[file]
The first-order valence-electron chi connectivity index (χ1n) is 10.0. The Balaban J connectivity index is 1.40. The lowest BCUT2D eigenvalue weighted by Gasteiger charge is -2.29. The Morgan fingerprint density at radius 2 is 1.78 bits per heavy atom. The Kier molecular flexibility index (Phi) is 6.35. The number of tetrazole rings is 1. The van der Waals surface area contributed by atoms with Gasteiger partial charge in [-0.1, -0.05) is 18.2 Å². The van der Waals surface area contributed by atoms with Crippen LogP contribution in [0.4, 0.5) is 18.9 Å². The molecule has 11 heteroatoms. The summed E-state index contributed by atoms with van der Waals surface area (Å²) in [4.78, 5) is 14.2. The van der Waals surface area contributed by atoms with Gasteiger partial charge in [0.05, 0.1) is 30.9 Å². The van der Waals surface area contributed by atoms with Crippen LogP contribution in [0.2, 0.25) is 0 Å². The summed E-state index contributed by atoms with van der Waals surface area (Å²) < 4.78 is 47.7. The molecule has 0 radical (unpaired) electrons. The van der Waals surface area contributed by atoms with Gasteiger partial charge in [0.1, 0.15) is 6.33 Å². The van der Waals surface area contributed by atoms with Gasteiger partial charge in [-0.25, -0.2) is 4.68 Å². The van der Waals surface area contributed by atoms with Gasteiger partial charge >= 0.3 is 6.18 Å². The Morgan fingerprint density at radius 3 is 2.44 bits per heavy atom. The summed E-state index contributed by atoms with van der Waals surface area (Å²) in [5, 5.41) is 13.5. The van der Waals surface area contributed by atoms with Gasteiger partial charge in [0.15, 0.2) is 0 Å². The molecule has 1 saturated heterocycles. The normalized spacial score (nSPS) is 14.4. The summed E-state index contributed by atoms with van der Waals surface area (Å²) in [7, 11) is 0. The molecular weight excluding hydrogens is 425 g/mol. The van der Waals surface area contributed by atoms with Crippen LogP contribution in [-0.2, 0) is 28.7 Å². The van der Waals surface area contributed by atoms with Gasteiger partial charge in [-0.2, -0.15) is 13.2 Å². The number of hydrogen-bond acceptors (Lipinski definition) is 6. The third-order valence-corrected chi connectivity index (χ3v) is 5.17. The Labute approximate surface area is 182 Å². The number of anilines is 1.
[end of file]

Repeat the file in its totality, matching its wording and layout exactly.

The first-order valence-electron chi connectivity index (χ1n) is 10.0. The Balaban J connectivity index is 1.40. The lowest BCUT2D eigenvalue weighted by Gasteiger charge is -2.29. The Morgan fingerprint density at radius 2 is 1.78 bits per heavy atom. The Kier molecular flexibility index (Phi) is 6.35. The number of tetrazole rings is 1. The van der Waals surface area contributed by atoms with Gasteiger partial charge in [-0.1, -0.05) is 18.2 Å². The van der Waals surface area contributed by atoms with Crippen LogP contribution in [0.4, 0.5) is 18.9 Å². The molecule has 11 heteroatoms. The summed E-state index contributed by atoms with van der Waals surface area (Å²) in [4.78, 5) is 14.2. The van der Waals surface area contributed by atoms with Gasteiger partial charge in [0.05, 0.1) is 30.9 Å². The van der Waals surface area contributed by atoms with Crippen LogP contribution in [0.2, 0.25) is 0 Å². The summed E-state index contributed by atoms with van der Waals surface area (Å²) < 4.78 is 47.7. The molecule has 0 radical (unpaired) electrons. The van der Waals surface area contributed by atoms with Gasteiger partial charge in [0.1, 0.15) is 6.33 Å². The van der Waals surface area contributed by atoms with Gasteiger partial charge in [-0.25, -0.2) is 4.68 Å². The van der Waals surface area contributed by atoms with Gasteiger partial charge >= 0.3 is 6.18 Å². The Morgan fingerprint density at radius 3 is 2.44 bits per heavy atom. The summed E-state index contributed by atoms with van der Waals surface area (Å²) in [5, 5.41) is 13.5. The van der Waals surface area contributed by atoms with Gasteiger partial charge in [0.15, 0.2) is 0 Å². The molecule has 1 saturated heterocycles. The normalized spacial score (nSPS) is 14.4. The summed E-state index contributed by atoms with van der Waals surface area (Å²) in [7, 11) is 0. The molecular weight excluding hydrogens is 425 g/mol. The van der Waals surface area contributed by atoms with Crippen LogP contribution in [-0.2, 0) is 28.7 Å². The van der Waals surface area contributed by atoms with Gasteiger partial charge in [-0.2, -0.15) is 13.2 Å². The number of hydrogen-bond acceptors (Lipinski definition) is 6. The third-order valence-corrected chi connectivity index (χ3v) is 5.17. The Labute approximate surface area is 182 Å². The number of anilines is 1.